exterior surface off to reduce the chances of contami-
nation, grind up a dime-sized fragment of the interior,
and analyze that with a technique called high-performance
liquid chromatography–mass spectrometry, which reveals
absorbed (rather than visible) organic residues trapped in the
pores of the ceramics.
In the case of chocolate, we look for theobromine, caffeine, and theo-
phylline, which together are biomarkers for chocolate. Theobromine and
caffeine also occur in some other New World plants, notably the holly plants
used to make drinks such as mate, consumed throughout much of North and
South America. We can distinguish the use of holly from that of chocolate
based on the ratios of theobromine to caffeine (which differ for each plant) and
the presence or absence of other residues, notably theophylline, which does
not occur in holly; and ursolic acid, which does not occur in cacao.
Chocolate drinks were definitely present in Chaco Canyon sites by AD 900,
and probably earlier. The cylinder jars found by Pepper and Wetherill show
chocolate residues. In shape, the Chaco cylinder jars most closely resemble
the Mayas’ preferred chocolate-drinking vessel, although the Mayan form
was no longer in use by the time that the Chaco cylinder jars were made. As
with the Mayas and Aztecs, Chacoans probably frothed the drinks by the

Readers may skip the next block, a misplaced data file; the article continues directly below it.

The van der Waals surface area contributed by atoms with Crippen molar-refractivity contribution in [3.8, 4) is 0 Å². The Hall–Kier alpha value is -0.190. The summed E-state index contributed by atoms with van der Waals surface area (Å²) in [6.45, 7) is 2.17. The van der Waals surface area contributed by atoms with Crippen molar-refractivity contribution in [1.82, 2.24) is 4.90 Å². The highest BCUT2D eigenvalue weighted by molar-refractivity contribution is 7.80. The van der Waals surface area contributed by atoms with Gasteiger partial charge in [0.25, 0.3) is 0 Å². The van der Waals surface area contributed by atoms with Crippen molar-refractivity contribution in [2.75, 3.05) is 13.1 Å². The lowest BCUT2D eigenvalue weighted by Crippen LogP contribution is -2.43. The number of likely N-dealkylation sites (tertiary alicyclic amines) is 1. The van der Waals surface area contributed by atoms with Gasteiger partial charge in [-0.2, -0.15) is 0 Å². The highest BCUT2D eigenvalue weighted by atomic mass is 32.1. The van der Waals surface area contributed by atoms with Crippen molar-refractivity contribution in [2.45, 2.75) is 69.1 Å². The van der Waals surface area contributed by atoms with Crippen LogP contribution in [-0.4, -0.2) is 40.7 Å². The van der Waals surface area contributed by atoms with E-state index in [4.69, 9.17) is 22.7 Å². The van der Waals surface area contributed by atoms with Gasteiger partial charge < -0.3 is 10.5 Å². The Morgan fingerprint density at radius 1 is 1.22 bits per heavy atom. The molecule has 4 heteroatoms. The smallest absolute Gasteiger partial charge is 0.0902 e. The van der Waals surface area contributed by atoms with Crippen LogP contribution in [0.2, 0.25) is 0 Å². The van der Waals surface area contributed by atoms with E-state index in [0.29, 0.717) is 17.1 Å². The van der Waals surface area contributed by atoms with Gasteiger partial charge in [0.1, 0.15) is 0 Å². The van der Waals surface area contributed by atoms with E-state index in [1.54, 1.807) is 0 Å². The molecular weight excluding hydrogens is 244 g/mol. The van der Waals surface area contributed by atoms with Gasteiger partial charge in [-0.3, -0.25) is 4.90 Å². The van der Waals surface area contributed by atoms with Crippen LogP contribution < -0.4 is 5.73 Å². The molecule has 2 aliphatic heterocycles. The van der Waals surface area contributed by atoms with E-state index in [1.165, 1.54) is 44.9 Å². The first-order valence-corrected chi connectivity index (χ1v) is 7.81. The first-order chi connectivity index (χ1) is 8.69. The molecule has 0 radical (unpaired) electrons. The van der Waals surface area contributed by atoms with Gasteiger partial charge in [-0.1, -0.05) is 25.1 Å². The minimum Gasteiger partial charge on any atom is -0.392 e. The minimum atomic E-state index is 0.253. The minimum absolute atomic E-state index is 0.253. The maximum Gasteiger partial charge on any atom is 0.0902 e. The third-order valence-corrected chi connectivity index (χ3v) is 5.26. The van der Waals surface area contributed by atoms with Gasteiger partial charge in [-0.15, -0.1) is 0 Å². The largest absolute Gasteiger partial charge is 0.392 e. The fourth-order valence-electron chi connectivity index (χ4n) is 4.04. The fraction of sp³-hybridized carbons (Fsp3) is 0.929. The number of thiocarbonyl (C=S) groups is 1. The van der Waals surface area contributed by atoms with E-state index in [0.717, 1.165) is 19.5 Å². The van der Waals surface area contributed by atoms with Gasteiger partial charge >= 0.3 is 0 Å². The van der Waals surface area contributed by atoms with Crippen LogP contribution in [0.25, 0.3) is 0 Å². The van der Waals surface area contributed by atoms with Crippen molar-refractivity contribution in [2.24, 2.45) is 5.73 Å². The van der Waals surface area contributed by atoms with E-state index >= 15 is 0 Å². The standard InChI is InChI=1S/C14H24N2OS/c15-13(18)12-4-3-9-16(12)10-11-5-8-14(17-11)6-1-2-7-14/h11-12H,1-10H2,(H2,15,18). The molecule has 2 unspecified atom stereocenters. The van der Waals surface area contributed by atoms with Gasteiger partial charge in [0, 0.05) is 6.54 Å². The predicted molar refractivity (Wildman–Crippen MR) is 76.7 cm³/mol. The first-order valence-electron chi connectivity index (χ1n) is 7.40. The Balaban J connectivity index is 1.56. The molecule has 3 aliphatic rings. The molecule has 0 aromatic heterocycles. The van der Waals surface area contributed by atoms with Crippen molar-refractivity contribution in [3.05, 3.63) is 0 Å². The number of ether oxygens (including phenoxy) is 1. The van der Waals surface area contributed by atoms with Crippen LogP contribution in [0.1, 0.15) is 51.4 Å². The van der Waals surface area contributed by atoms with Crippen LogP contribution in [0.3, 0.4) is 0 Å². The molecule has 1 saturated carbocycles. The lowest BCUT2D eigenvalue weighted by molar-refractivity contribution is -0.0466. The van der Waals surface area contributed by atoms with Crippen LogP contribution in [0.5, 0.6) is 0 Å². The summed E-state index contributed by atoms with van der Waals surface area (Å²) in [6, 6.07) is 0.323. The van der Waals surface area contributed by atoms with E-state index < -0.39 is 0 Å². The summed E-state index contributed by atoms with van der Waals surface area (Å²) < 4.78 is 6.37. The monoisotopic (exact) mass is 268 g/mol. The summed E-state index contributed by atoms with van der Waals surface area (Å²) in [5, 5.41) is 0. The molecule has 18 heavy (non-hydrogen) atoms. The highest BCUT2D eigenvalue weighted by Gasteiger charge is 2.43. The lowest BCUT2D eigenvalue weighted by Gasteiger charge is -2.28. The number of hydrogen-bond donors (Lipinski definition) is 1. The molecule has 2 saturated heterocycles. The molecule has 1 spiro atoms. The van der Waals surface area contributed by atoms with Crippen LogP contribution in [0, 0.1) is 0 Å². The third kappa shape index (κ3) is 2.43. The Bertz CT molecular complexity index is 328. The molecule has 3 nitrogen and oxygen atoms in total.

pouring method, since the vessels were made in sets of two to four jars. We
do not know what additives Chacoans used to flavor their drinks or at what
temperature they served them. However, cooks almost certainly sweetened the
bitter chocolate with something, perhaps honey or agave nectar, and probably
added other flavorants, such as ground corn or berries, to create different elixir
varieties and help the exotic chocolate supply last longer.
Our ongoing research is not complete, but the results suggest that cacao was
available in other parts of New Mexico prior to the Spanish entry into the South-
west. It was probably present by at least AD 800 – 900, and our research indi-
cates that cacao was present in Southwestern sites until at least the mid-1400s.
Because T. cacao trees would not grow anywhere in the New Mexico climate, we
know that it was brought from Mesoamerica. The Spanish mapped cacao trees
at contact, so we know where the closest cacao was growing in the 1500s; it is
likely that cacao was growing in similar areas centuries earlier, so these distri-
bution maps provide a good approximation of where the cacao found in New
Mexico might have originated, particularly because the trees have such specific
environmental limitations. The closest cacao would have been 1,200 miles south
of Chaco, along either the Gulf Coast or the Pacific Coast of Mexico.
Above: This map shows the historical distribution of
cacao, including the areas in Mesoamerica where it was
produced and the archaeological sites in Mesoamerica
and the Southwest where evidence of chocolate